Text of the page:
This past week I got a call from  a business owner referred to me by one of my clients. We’ll  call her “Julie.” Julie was frustrated by the sales process. The source of her frustration was that old age problem of prospects not calling her back. She shared with me who she was calling, what she was calling about, and just how rude she thought these people were for not returning her call. She informed me that what she had to offer could bring tremendous value to their company and their associates.

I empathized with Julie, and then I asked her two simple questions. Did she know or had she ever met the prospects she was trying to call? What was the motivation for the prospect to return the call if they did not understand the value she could bring to the organization? She was silent for a few minutes, then she started to laugh. She got it – cold calling creates a big ole Catch 22. People won’t call you back unless they know you or believe you can add value, but how can they know you or the value you add if they don’t call you back?

So why do we cold call? No one really likes it, it rarely works, and just thinking about doing it causes people more stress then actually doing it. Why do sales coaches continue to encourage us to do it?

When you think about it, it is really pretty bad advice. The supposed wisdom behind cold calling is that if you call people you don’t know, call people who have never even heard of you, and call people that do not know anything about the product or service you offer they will call you back, agree to see you, and buy something from you.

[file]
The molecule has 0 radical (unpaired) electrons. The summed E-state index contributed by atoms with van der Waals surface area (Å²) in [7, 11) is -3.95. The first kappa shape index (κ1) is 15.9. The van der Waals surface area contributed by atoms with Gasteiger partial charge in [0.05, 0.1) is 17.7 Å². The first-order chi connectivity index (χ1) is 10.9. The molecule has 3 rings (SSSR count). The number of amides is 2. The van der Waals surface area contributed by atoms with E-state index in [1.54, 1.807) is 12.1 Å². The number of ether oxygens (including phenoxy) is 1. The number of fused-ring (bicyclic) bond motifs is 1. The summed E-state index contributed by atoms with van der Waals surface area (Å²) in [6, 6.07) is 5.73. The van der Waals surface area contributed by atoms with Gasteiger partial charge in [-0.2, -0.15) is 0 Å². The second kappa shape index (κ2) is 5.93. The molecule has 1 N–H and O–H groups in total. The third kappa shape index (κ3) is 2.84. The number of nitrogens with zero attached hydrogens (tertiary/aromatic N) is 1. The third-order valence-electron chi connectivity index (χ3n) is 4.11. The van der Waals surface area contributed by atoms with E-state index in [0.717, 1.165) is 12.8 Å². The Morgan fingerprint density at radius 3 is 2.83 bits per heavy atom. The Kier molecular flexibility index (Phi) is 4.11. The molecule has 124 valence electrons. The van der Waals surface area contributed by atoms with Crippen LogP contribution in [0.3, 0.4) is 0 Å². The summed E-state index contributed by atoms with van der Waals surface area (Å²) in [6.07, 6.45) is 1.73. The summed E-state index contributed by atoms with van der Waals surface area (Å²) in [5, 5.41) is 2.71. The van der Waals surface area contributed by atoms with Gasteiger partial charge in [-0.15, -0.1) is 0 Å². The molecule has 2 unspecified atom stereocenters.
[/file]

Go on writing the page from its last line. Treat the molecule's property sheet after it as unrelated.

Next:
Well, when explained that way it sounds at the very least a little crazy and at the at the very best inefficient and unproductive.

Think about it, business owners and professionals are extremely busy people. They receive well over 100 emails a day, have to make and return countless phone calls, lead and attend meetings, do their jobs and oh yes have a personal life. Managing all of that means they have to make choices.  They’re are going to have to choose which phone calls, emails and appointments are most important to engage in and which they can let go, there is only so much time in a day.

So, how do you think they make those decisions? It is not rocket science. They make those decisions based on the information they have at the time. If they don’t know you, if they have never heard of you, and if they have no idea about the value of your service than the lack of information they have “advises” them not to call you back. It is that simple.

If you want to be successful in today’s business environment forget cold calling. Put more emphasis on networking, building referral sources, and continuing to deepen long established client relationships. Work on establishing yourself as an industry expert and resource,  increase your visibility through marketing and public relations, and find opportunities to consistently add value to all your relationships.

Forget cold calling, invest in relationships and value added information. Makes sales more fun, easy and far more effective!